This book is stunning. I don't know what to say- it's simply moving and stunningly beautiful. Beautiful isn't a good enough word. It's cherishable, itellectualy exquisate. If you dare to read it's depth, you will never breath quite the same way.
Anonymous More than 1 year ago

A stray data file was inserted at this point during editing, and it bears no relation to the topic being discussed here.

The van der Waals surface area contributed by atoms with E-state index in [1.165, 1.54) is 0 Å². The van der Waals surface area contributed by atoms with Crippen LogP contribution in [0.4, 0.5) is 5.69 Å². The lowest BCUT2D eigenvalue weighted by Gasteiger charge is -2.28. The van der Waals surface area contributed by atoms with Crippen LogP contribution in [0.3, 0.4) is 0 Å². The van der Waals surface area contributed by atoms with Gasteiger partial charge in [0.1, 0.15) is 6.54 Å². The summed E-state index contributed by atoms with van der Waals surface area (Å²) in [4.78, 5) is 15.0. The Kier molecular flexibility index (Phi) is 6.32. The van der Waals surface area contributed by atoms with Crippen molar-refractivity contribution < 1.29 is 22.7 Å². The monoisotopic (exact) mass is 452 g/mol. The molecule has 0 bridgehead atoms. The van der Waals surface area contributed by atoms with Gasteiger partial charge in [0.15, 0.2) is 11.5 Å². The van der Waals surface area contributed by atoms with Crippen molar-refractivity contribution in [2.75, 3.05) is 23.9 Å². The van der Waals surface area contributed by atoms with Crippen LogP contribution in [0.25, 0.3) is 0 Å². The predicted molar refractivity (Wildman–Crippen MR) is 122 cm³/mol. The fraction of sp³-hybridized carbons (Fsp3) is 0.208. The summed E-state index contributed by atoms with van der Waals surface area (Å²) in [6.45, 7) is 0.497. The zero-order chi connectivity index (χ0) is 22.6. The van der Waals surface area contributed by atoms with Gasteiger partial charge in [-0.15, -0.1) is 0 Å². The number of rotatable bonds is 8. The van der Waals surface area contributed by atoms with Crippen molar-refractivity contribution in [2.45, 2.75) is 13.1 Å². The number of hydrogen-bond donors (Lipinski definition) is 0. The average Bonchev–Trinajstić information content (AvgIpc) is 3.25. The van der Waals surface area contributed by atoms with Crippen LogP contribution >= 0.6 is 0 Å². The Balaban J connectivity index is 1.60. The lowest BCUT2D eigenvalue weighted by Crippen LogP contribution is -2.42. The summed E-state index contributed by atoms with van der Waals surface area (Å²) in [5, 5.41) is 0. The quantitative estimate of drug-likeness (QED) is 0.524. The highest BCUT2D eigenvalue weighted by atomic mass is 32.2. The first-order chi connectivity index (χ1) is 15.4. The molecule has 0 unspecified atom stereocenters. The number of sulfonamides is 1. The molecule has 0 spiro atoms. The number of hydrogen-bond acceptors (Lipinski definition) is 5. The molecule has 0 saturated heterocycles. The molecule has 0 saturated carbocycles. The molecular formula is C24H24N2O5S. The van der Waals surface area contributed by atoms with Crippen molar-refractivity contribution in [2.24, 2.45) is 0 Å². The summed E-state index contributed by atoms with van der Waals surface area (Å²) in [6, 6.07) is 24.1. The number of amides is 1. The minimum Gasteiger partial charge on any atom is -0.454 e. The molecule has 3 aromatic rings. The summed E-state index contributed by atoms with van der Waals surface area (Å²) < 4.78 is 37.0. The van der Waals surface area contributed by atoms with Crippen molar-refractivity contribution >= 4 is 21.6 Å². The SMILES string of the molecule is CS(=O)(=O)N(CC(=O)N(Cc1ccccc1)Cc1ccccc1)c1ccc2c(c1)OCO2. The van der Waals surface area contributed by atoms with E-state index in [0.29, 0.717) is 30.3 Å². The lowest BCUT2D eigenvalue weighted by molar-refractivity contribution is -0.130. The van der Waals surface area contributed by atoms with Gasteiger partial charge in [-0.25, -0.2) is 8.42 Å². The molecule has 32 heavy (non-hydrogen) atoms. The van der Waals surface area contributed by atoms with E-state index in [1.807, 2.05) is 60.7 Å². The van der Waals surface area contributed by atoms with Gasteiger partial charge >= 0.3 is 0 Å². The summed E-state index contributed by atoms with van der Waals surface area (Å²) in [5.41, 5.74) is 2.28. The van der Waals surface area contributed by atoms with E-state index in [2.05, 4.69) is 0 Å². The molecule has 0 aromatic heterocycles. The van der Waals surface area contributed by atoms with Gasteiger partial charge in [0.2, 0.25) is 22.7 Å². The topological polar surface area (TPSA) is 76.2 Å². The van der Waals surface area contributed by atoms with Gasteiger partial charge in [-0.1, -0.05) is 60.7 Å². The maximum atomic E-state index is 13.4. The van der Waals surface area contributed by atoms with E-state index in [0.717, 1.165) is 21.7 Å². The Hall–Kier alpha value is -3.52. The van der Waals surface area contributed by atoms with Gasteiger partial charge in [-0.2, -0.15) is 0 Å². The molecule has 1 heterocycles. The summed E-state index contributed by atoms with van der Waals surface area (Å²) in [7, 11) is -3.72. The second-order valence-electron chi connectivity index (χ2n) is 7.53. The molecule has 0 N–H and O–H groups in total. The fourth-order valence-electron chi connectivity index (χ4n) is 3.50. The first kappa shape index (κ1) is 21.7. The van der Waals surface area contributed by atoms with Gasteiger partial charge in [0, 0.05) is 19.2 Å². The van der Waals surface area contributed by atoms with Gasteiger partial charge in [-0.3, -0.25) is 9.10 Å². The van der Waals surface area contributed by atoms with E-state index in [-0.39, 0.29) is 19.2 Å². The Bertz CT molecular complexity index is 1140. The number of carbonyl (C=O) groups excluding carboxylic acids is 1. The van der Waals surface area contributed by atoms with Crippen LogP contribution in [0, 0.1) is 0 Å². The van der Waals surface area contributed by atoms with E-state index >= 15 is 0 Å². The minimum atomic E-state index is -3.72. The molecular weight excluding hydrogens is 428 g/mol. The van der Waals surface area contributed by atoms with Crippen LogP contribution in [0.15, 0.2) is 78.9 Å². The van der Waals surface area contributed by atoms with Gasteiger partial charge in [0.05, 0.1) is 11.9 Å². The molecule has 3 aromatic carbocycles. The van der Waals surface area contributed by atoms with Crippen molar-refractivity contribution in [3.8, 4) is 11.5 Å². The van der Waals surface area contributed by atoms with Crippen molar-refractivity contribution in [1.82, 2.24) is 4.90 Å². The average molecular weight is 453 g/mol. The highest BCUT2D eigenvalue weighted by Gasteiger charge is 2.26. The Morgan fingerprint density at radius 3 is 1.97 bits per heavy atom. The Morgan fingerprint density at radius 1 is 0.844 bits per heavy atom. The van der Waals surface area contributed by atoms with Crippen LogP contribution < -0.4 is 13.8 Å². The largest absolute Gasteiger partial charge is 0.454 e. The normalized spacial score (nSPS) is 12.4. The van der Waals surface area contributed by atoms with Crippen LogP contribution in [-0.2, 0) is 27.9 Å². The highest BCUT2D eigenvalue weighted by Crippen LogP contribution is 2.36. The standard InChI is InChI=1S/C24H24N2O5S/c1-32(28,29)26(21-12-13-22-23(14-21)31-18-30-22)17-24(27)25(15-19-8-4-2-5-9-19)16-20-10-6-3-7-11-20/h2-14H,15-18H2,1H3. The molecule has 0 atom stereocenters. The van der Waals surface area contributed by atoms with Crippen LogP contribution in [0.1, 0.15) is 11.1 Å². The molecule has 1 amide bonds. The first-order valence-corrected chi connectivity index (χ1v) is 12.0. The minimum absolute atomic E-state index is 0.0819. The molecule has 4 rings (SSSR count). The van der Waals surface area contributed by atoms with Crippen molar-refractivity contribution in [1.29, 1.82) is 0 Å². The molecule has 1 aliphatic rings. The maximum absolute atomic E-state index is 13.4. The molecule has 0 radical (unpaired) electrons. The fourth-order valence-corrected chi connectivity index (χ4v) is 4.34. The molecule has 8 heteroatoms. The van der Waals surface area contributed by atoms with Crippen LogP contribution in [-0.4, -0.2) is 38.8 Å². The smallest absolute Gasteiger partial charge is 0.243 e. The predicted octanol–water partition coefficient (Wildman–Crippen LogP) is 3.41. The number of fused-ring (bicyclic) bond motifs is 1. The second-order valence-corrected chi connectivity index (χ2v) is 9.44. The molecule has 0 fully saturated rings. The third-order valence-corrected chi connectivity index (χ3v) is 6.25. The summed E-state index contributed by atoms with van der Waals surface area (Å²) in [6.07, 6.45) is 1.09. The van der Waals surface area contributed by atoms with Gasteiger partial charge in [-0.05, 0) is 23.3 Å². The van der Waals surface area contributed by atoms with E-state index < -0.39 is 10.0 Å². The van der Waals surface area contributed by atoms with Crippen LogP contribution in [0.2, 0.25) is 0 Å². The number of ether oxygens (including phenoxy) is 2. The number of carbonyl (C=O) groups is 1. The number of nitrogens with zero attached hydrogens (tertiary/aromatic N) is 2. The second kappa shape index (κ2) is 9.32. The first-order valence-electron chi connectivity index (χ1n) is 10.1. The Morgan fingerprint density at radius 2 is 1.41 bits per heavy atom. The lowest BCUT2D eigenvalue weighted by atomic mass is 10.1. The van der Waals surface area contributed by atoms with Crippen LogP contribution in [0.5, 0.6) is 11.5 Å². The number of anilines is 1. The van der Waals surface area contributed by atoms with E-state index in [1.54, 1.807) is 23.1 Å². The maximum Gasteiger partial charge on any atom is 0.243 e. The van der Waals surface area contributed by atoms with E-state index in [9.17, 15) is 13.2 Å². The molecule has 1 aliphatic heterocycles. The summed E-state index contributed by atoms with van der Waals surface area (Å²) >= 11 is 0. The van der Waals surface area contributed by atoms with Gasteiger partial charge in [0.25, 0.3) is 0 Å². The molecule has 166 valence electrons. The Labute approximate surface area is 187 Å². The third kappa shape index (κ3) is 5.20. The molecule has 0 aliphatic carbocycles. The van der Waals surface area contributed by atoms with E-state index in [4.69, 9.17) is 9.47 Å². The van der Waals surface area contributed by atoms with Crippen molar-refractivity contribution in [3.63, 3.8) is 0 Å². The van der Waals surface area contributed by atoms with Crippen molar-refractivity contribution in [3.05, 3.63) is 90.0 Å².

In Gilman's '' The Yellow Wallpaper'', the main character is an unnamed woman, who is the narrator. After she puts to bed, her husband takes her to a secluded ancient house in the outskirts of her town with the intention to make her get some rest. She lives in a dilapidated upstairs room with barred windows and locked stairways. This causes irritation, agitation, rebellion and anger. She dislikes this because it causes suppression. The unnamed woman is angry because her husband whose name is John does not allow her to carry out her favorite art of writing .This causes a lot of frustration. She looks at her husband's action as suppressive. She questions his actions. Though this, she comes up with no tangible answer. This further creates a spirit of unhappiness. She further looks at the room where she lives as a prison. The room has torn very unattractive yellow wall paper. The windows are barred and the stairway leading to other parts of the house is locked. She is totally confined into an area she hates. She contemplates why her husband had to take such a decision to keep her in such an unpleasant area. Since she dislike the environment, she develops hatred for it. She demonstrates this by ripping off the remainder of the wallpaper. Her discontent is further manifested by her rebellious attitude. She believes that other women are hidden and tortured behind the wallpaper. This leads to her quest for freedom, which is not only limited to herself but to other women who according to the narrator are being tortured like her. The narrator uses simple and straight forward language in narrating. This gives the story a simple structure. The story is presented in a chronological order, starting from the narrators warm and nice home environment to a dislikable hostile ancient rented house in the suburb. The narrator blends the activities of these areas so well that the different themes in the story emerge with full understanding. The story is structured in such a way that it rises to its climax, creating suspense and moving to a logical ending. The story is structured as a journey of the main character from her loving environment to a non conducive area. She rebels against her husbands idea of confiding her in an unpleasant room. She sees such an environment as prison and questions if she deserved to be in. Adequate detail is used in describing the house in general and the room in particular. This creates a vivid scenery and makes understanding easier. The narrator choice of words depicts dislike of the environment. She talks of ''those mysterious deep shaded arbors, the riotous old fashioned flowers, and bushes are gnarly trees''(section five). She describes the wall paper in the room as ugly and having a ''yellow smell''. The smell is so obnoxious that it irritates her. She wonders if all the other rooms in the house have such a smell. The room is so secluded that she notices only a beam of light penetrating through a narrow hole in the barred window. The narrator adequately describes the inner scene of the colloquial house the rented and its surrounding. Though this, the narrator is not in conformity with neither one of them. This is portrayed by her rebellious attitude as she seeks for freedom and liberty. The narrator blends plot and structure in a simple manner to make understanding easier for readers. This blend creates a sense of empathy in the reader and encourages them to read on.